Jim: Hm.

Kara: --your teens and your children.

Jim: But one thing you said I want to reiterate; I think that idea of not being so fortress- like in our mentality, that we've gotta lock everything out. You've gotta teach your children how to deal with the world around them and I like that, you know, certainly you want to shield your kids from abuse—media abuse, if I could call it that. And I think Jean and I, we do a pretty good job of that. And within that situation, you know, we have paused the television and said, "Listen, that ad was inappropriate and here's why as Christians," and then we fill in the blank.

John: Yeah.

Jim: It can become a teachable moment and so often though, there are other times when, you know, I'm tired or whatever it might be and I just kinda let it slide. You gotta be careful about that, don't you?

Kara: Yes and that's okay. I mean, I don't want anybody to get the impression that I'm just constantly the mom that's walking around quoting Scripture. I think, you know, before I was an author, I kinda idolized, oh, well, they just really know how to do it. And I just want to encourage everybody listening. I'm a normal mom. I've got normal kids. We're not perfect and I don't have all of these verses memorized. I wrote it because I needed it as a reference. Certainly we should have some of God's Word in our heart, but I'm just like every other mom or dad, looking out for those teachable moments. And they do pop up in just a lot of ways. If you—

Jim: Hm.

Kara: --keep your eyes open, I can promise you won't make it through the day without one popping up. So, you've talked about media. Think about all the billboards and commercials and videogames and magazines, all of those things can offer teachable moments, but also situations with siblings and friends.

Jim: Hm.

Kara: If your kid gets in the car after school and says, "Oh, Shelley got in big trouble at school today." Well, you're in the car. That's the Deuteronomy 6:6 and 7. Instead of walkin' along the road, you're in the car and say, "Oh, well, what would you have done in that situation? And what does God have to say about that?" And then, you know, please don't pull out your Parenting with Scripture and look up while you're driving along the road (Laughter), but say, "Hey, you know, when we get home, let's find what God has to say about that and discuss that at dinner."

Jim: Hm.

Kara: So, whatever that is that, that friend got in trouble with, you can bring it back to God's Word.

Jim: Uh-hm.

Kara: That is making use of that teachable moment. That is parenting with Scripture and pulling those Scriptures in to help them understand in a positive way, to go before, because we'd rather learn from other people's mistakes.

Jim: You talk about being that normal mom and you know, regular kids. Where did that point occur where you decided, wow! Okay, how do we do this better? Was there a moment that you remember going--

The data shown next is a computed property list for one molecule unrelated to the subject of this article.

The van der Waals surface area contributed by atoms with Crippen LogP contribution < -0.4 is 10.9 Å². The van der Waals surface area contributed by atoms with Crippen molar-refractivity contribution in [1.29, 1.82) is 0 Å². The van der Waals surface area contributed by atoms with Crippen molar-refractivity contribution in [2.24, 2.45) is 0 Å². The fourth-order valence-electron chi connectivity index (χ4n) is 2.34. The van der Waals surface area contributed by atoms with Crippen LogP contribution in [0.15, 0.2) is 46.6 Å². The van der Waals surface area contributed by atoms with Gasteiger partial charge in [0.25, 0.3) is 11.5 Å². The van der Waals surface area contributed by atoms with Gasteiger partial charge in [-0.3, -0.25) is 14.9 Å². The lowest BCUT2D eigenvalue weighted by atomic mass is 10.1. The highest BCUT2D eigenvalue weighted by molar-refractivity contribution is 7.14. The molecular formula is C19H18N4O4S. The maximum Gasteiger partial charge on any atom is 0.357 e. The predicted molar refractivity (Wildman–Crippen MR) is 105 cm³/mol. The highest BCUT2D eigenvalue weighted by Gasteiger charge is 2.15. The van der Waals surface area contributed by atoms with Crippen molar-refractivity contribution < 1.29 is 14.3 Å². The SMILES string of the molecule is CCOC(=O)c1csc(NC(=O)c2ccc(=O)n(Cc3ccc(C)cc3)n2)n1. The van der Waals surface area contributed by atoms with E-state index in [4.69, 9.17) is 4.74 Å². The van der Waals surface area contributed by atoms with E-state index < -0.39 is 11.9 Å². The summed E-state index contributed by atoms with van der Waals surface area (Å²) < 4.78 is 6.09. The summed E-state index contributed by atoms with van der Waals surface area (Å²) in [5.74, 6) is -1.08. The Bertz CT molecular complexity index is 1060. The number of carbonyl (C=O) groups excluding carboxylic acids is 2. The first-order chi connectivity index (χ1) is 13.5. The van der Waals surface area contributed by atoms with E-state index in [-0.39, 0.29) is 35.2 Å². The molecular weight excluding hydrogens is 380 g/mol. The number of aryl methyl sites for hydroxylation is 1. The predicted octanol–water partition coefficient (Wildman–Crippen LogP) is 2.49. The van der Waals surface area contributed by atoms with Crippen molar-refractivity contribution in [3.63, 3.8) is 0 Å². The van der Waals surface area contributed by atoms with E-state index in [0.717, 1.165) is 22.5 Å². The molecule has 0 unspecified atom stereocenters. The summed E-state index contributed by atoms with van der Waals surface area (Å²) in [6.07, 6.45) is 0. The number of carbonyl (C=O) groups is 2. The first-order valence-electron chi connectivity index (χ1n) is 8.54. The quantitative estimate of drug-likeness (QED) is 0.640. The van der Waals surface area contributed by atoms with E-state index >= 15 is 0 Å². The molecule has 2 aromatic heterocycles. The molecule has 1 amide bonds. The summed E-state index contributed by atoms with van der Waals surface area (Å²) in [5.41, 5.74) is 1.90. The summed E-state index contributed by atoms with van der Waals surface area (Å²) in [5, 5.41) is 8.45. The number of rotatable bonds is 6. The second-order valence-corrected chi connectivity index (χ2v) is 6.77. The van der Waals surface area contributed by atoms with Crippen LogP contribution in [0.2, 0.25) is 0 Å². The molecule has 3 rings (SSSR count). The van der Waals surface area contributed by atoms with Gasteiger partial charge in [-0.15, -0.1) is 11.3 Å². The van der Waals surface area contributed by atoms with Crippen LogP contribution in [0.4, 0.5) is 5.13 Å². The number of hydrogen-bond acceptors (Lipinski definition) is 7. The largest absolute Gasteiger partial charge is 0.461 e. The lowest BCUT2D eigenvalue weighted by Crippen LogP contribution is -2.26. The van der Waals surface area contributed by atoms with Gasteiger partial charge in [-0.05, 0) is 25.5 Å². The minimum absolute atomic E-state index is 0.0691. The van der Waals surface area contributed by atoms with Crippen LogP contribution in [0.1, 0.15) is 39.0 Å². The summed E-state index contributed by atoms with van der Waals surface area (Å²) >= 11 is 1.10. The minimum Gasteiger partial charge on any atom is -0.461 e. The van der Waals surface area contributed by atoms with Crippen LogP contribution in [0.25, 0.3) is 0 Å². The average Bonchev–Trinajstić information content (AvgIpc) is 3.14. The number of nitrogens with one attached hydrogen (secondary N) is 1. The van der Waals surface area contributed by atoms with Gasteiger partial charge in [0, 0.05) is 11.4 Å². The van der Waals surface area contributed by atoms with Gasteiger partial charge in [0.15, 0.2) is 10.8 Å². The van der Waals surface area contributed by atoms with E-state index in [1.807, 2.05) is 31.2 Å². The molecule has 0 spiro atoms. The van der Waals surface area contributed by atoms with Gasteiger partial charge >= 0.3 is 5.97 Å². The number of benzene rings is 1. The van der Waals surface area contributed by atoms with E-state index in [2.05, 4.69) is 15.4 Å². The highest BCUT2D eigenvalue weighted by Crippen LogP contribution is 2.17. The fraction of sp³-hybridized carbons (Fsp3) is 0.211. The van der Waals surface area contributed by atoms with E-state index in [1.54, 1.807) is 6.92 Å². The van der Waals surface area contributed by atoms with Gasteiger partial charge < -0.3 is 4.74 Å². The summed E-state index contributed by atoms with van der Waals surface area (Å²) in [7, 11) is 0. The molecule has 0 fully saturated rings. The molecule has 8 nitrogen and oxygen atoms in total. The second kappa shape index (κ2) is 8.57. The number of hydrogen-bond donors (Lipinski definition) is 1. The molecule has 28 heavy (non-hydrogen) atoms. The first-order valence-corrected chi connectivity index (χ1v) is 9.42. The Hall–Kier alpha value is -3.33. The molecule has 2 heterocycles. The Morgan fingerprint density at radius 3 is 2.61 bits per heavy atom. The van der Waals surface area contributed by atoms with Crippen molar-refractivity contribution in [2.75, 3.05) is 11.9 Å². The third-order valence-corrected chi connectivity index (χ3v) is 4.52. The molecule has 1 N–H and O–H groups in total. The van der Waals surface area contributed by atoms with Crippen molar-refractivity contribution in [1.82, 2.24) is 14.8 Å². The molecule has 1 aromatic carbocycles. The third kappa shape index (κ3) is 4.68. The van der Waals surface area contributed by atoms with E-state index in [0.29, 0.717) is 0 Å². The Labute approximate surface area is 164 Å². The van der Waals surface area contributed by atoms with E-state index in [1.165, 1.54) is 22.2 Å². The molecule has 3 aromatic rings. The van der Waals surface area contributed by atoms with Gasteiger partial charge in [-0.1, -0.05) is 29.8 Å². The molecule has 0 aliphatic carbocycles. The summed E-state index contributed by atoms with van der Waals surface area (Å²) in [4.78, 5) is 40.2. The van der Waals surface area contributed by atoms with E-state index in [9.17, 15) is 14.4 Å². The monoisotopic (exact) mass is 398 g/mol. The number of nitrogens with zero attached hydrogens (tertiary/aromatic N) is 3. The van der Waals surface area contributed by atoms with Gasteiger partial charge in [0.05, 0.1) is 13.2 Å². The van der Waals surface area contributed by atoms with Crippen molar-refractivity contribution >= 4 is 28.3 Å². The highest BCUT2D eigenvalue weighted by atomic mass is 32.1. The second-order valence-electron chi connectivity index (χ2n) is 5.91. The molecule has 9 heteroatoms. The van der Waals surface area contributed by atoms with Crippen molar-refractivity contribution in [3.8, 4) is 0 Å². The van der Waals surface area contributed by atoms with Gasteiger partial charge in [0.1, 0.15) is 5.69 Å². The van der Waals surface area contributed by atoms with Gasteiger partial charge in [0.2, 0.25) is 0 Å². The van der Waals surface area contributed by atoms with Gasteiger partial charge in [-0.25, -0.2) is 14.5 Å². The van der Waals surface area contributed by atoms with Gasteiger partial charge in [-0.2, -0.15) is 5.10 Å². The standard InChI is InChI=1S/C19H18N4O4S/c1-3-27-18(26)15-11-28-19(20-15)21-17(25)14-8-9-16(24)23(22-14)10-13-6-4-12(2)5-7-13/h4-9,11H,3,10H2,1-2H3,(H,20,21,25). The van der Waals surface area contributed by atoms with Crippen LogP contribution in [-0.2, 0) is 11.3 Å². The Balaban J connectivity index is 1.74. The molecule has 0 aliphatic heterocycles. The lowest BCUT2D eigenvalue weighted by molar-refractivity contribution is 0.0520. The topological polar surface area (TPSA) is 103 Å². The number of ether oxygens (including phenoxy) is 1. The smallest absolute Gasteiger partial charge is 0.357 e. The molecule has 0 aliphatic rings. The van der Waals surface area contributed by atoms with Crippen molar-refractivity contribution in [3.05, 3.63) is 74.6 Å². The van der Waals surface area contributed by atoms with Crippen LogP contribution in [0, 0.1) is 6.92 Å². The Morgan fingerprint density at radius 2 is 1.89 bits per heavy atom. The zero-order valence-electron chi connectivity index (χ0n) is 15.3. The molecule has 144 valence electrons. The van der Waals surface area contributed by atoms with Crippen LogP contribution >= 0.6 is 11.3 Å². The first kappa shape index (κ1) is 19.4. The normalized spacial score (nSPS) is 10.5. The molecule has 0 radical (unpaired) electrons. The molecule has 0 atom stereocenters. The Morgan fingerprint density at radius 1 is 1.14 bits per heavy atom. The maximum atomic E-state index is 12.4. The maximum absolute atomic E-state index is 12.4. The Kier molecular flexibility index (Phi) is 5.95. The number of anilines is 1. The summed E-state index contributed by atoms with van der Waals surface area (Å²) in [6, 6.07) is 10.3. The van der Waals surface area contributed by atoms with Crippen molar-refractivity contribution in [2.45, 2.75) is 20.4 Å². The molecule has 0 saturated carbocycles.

Kara: Yes.

Jim: --uh …

Kara: My sister was telling me how my nephew had lied about something and she was telling me how she talked with him about, he shouldn't lie not only because she said so, but because God said so and then used a verse about honesty to back up what she was saying. And I thought, wow! That is so neat that she had that verse for that situation.

And I knew she knew how to do that, because that's what our mom did with us. And so, we had seen the positive impact of parenting with Scripture in our lives. We had seen the results. And I knew I wanted to parent like that, as well.

So, I began looking for topics and Scriptures and matching them up as and as my list grew longer and longer, I thought, this is silly. There's gotta be some sort of topical reference out there. Why am I re-inventing the wheel?

And what I found is, there are a number of topical Bibles and references, but there was nothing specifically and concisely geared toward parenting. So, that's when I decided to put this book together, so that it can just be a quick easy-to-use reference. It's only two pages per topic. So, when you are in that moment, you can just run to it and--

Jim: Hm.

Kara: --have it easily accessible to see what God has to say.

John: And you can learn more about the book that Kara wrote, Parenting With Scripture, when you stop by call us here and we'll tell you more. It's 800, the letter A and the word FAMILY.

And again, Kara Durbin is our guest on "Focus" today. Jim Daly, our host, I'm John Fuller and Jim, I told you before we came on the air that not too long ago, my son, who has some special needs, was just lookin' at me and he said, "Dad, a kid I have to sit next to worships Satan. I don't like him at all."

Kara: Wow.

John: Now that was a teachable moment, Kara and I gotta tell you; I'll be honest. I didn't immediately think of John 3:16. Yeah, well, you know, God loves him. But I did try to speak into his life with biblical principles. There are some really uncomfortable moments that we as parents, have to deal with. That may be a little bit different, but what do you do when you encounter something and the Scripture doesn't come to you. You don't have a book in front of you, but your kid's lookin' at you for some sort of insight or guidance.